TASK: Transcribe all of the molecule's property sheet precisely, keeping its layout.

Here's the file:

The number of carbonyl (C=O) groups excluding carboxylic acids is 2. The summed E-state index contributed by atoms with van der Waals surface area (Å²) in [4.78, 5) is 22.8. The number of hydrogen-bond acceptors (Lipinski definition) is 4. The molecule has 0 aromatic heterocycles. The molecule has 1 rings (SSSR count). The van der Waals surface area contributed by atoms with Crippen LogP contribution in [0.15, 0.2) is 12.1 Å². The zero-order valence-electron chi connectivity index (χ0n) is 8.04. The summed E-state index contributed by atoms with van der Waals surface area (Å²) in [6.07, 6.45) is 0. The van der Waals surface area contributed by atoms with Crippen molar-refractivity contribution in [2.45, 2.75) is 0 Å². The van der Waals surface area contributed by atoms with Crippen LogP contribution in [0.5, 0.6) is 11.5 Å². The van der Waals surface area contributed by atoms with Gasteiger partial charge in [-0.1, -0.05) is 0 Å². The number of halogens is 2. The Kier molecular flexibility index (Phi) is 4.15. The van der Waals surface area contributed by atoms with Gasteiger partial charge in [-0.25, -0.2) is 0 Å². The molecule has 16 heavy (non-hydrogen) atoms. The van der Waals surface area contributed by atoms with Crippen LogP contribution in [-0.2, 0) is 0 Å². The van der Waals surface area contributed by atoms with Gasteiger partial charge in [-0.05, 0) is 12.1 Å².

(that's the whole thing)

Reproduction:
The number of carbonyl (C=O) groups excluding carboxylic acids is 2. The summed E-state index contributed by atoms with van der Waals surface area (Å²) in [4.78, 5) is 22.8. The number of hydrogen-bond acceptors (Lipinski definition) is 4. The molecule has 0 aromatic heterocycles. The molecule has 1 rings (SSSR count). The van der Waals surface area contributed by atoms with Crippen LogP contribution in [0.15, 0.2) is 12.1 Å². The zero-order valence-electron chi connectivity index (χ0n) is 8.04. The summed E-state index contributed by atoms with van der Waals surface area (Å²) in [6.07, 6.45) is 0. The van der Waals surface area contributed by atoms with Crippen molar-refractivity contribution in [2.45, 2.75) is 0 Å². The van der Waals surface area contributed by atoms with Crippen LogP contribution in [0.5, 0.6) is 11.5 Å². The van der Waals surface area contributed by atoms with Gasteiger partial charge in [-0.1, -0.05) is 0 Å². The number of halogens is 2. The Kier molecular flexibility index (Phi) is 4.15. The van der Waals surface area contributed by atoms with Gasteiger partial charge in [-0.25, -0.2) is 0 Å². The molecule has 16 heavy (non-hydrogen) atoms. The van der Waals surface area contributed by atoms with Crippen LogP contribution in [-0.2, 0) is 0 Å². The van der Waals surface area contributed by atoms with Gasteiger partial charge in [-0.05, 0) is 12.1 Å².